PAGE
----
Published 26th February 2020

Engagement, the key to community development

On 1st October 2019, the Ministry for Housing Communities and Local Government (MHCLG) published new guidance on community engagement for those involved in regeneration and redevelopment.

The guidance sets out the need for effective community engagement, and it is a welcome move. One of the areas where people feel most powerless is in the planning process. Research by Grovesnor Group showed that only two per cent of people trust developers to act in an honest way when planning and executing large-scale development.

This new guidance states that, “Engagement activities offer an opportunity to work collaboratively with communities to shape better places for local people…[and]… It is important that local planning authorities or applicants demonstrate how all views are listened to and considered”.

Community Organisers have been pushing for those involved in regeneration and redevelopment to utilise the principles and practice of community organising, and we are seeing moves by those in infrastructure to adopt these changes.

A project that goes even further than this is Radioactive Waste Management’s (RWM) geological disposal programme. As the UK’s largest environmental infrastructure project, community engagement is required even before the statutory planning process begins.

It is important that local planning authorities or applicants demonstrate how all views are listened to and considered.
MHCLG: Effective community engagement on design.

RWM will work in partnership with communities in England and Wales in the first community consent-based siting process ever undertaken in the UK for an infrastructure project of this size.

Communities all over the UK have used nuclear technologies for over 60 years. But this use, in power generation, industry, medicine and defence, has created waste which needs to be managed for the long term.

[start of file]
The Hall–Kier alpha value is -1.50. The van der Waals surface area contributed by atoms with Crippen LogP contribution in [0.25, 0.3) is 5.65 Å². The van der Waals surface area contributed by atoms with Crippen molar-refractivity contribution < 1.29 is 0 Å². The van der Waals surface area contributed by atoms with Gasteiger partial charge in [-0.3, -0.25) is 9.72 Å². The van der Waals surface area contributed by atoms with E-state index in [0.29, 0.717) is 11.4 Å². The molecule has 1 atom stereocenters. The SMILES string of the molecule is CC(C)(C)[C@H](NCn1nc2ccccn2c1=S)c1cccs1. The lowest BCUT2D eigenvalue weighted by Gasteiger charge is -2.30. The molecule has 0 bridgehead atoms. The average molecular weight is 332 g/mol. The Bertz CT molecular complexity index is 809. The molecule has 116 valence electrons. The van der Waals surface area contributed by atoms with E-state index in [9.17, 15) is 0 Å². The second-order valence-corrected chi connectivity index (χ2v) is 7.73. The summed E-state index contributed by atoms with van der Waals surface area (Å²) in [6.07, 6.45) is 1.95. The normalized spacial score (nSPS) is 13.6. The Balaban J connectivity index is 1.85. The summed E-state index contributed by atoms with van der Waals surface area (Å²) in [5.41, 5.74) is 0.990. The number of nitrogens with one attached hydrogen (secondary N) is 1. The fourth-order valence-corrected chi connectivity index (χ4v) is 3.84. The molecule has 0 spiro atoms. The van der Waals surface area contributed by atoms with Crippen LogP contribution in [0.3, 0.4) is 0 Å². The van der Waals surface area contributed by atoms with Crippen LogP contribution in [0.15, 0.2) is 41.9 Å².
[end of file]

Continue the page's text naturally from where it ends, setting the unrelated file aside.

And this is where geological disposal comes in. There is international consensus that the best permanent solution for dealing with certain types of solid radioactive waste is to isolate it deep underground in a specially engineered network of vaults and tunnels built into the solid rock – a Geological Disposal Facility (GDF).

The siting and construction of a GDF will be one of the most significant long-term environmental protection projects ever undertaken in the UK. So over the next few years RWM will work closely with communities to find out if a GDF fits with their vision for their area.

The process starts with RWM making available lots of information, and then moving into informal discussions and fact-finding with interested parties. RWM will work with communities where there is interest by forming Working Groups and then Community Partnerships to engage widely. Funding will be made available to ensure people can be properly informed and involved in the process as well as community investment funding for projects that, for example, improve community wellbeing, develop new skills and enhancements to public spaces.

Communities have an ongoing right of withdrawal from the discussions and the local population must give explicit consent to host a facility through a test of public support, before a planning application for a facility can be made, so the success of this multi-generational endeavour depends on finding a suitable site with a willing host community.

The eventual host community will benefit from significant long-term investment in infrastructure, facilities and jobs, realising community benefits which might include developing community facilities, roads and railways, new housing, schools, and environmental spaces.

The guidance that has been published and the aspirations of RWM is the reason why Community Organisers is in conversations about how the principles of community organising can be applied in the context of regeneration, redevelopment, and large scale infrastructure projects.

Community organising starts with listening to people on a one-to-one basis. This listening creates trust, and builds relationships. By building relationships it creates the opportunity for people to come together and host conversations on challenging issues in a safe space. The conversations can be with policy makers and those with power, but are built on the premise of finding shared solutions.

To learn more about the GDF programme, please watch the short animation at the top of this blog or visit RWM’s website HERE.


Guest Blog by Annabelle Lillycrop, Regional Manager, RWM.

Listen, Talk, Engage – unlocking community potential


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